Following an investigation, the U.S. Marine Corps announced last week that it had misidentified one of the six men in the famous 1945 Wold War II photo of the flag raising at Iwo Jima.
“Raising the Flag on Iwo Jima” is a historic photograph taken on February 23, 1945, by Joe Rosenthal. It depicts six United States Marines raising a U.S. flag atop Mount Suribachi, during the Battle of Iwo Jima in World War II.
The photograph was first published in Sunday newspapers on February 25, 1945. It was extremely popular and was reprinted in thousands of publications. Later, it became the only photograph to win the Pulitzer Prize for Photography in the same year as its publication and came to be regarded in the United States as one of the most significant and recognizable images of the war, and quite possibly the most reproduced photograph of all time.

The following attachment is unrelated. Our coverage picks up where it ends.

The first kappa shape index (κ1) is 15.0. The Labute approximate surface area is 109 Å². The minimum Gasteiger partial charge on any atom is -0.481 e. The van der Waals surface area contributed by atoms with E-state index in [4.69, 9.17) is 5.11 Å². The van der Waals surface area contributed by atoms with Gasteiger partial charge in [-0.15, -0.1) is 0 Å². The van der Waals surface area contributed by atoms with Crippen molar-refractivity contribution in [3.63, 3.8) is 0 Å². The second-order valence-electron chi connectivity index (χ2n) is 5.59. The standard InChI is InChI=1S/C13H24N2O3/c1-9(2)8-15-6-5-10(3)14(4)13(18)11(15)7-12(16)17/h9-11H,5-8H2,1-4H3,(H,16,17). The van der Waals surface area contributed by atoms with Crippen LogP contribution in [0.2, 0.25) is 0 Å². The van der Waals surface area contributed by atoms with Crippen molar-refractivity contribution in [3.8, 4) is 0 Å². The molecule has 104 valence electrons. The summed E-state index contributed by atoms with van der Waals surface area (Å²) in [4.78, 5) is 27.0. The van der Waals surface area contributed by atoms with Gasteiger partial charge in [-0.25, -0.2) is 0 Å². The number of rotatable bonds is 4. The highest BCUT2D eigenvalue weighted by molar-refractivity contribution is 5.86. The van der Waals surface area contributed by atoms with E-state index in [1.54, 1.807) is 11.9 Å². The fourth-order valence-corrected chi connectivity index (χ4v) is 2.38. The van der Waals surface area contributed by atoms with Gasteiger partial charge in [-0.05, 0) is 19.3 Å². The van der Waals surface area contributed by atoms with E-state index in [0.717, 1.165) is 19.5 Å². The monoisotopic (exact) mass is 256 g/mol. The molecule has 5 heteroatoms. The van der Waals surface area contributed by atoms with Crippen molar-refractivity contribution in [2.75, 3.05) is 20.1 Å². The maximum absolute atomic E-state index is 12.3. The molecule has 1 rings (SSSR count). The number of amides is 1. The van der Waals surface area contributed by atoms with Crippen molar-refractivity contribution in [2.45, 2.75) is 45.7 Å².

Rosenthal didn’t have time to get the names of the men in it. That was left to the Marines, and it turns out they didn’t get it right. Three Marines depicted in the photograph, Sergeant Michael Strank, Corporal Harlon Block, and Private First Class Franklin Sousley were killed in action over the next few days. The three surviving flag-raisers were Private First Class Rene Gagnon, Private First Class Ira Hayes, and Private First Class Harold Schultz who was not identified as being in the photograph until 71 years later (June 2016). David Martin at CBS Evening News reports.
[Via CBS Evening News]